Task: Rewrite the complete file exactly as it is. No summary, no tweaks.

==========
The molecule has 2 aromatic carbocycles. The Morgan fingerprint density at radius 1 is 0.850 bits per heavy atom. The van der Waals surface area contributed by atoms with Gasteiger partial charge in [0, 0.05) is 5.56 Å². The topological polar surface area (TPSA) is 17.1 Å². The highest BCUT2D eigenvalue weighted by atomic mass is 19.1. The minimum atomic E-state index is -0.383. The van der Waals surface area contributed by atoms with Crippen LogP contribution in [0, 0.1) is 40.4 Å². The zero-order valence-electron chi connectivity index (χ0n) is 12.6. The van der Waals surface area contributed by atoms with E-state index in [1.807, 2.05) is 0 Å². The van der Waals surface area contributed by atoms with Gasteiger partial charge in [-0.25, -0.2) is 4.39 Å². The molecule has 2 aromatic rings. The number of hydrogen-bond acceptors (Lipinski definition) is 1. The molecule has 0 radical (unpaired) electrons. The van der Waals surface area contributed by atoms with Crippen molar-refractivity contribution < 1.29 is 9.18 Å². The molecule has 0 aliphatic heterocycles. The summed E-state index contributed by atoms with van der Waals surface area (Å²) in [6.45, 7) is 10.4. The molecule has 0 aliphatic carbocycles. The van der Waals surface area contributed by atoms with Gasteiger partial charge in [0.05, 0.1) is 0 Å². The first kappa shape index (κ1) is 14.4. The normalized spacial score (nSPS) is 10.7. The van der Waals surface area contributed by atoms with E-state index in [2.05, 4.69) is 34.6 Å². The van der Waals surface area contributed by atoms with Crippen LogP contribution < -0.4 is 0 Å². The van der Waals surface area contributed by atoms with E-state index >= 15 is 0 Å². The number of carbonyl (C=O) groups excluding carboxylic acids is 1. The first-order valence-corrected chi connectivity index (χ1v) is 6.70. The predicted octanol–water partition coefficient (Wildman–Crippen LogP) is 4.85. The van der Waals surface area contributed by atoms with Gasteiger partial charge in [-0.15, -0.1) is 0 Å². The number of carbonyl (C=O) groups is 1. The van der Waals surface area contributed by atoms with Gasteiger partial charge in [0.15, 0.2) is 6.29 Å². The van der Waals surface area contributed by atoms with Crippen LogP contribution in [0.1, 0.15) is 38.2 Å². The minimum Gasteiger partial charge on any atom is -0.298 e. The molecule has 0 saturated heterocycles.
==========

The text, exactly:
The molecule has 2 aromatic carbocycles. The Morgan fingerprint density at radius 1 is 0.850 bits per heavy atom. The van der Waals surface area contributed by atoms with Gasteiger partial charge in [0, 0.05) is 5.56 Å². The topological polar surface area (TPSA) is 17.1 Å². The highest BCUT2D eigenvalue weighted by atomic mass is 19.1. The minimum atomic E-state index is -0.383. The van der Waals surface area contributed by atoms with Crippen LogP contribution in [0, 0.1) is 40.4 Å². The zero-order valence-electron chi connectivity index (χ0n) is 12.6. The van der Waals surface area contributed by atoms with E-state index in [1.807, 2.05) is 0 Å². The van der Waals surface area contributed by atoms with Gasteiger partial charge in [-0.25, -0.2) is 4.39 Å². The molecule has 2 aromatic rings. The number of hydrogen-bond acceptors (Lipinski definition) is 1. The molecule has 0 radical (unpaired) electrons. The van der Waals surface area contributed by atoms with Crippen molar-refractivity contribution < 1.29 is 9.18 Å². The molecule has 0 aliphatic heterocycles. The summed E-state index contributed by atoms with van der Waals surface area (Å²) in [6.45, 7) is 10.4. The molecule has 0 aliphatic carbocycles. The van der Waals surface area contributed by atoms with Gasteiger partial charge in [0.05, 0.1) is 0 Å². The first kappa shape index (κ1) is 14.4. The normalized spacial score (nSPS) is 10.7. The van der Waals surface area contributed by atoms with E-state index in [2.05, 4.69) is 34.6 Å². The van der Waals surface area contributed by atoms with Crippen LogP contribution < -0.4 is 0 Å². The van der Waals surface area contributed by atoms with E-state index >= 15 is 0 Å². The number of carbonyl (C=O) groups excluding carboxylic acids is 1. The first-order valence-corrected chi connectivity index (χ1v) is 6.70. The predicted octanol–water partition coefficient (Wildman–Crippen LogP) is 4.85. The van der Waals surface area contributed by atoms with Gasteiger partial charge in [-0.15, -0.1) is 0 Å². The number of carbonyl (C=O) groups is 1. The van der Waals surface area contributed by atoms with Gasteiger partial charge in [0.15, 0.2) is 6.29 Å². The van der Waals surface area contributed by atoms with Crippen LogP contribution in [0.1, 0.15) is 38.2 Å². The minimum Gasteiger partial charge on any atom is -0.298 e. The molecule has 0 saturated heterocycles.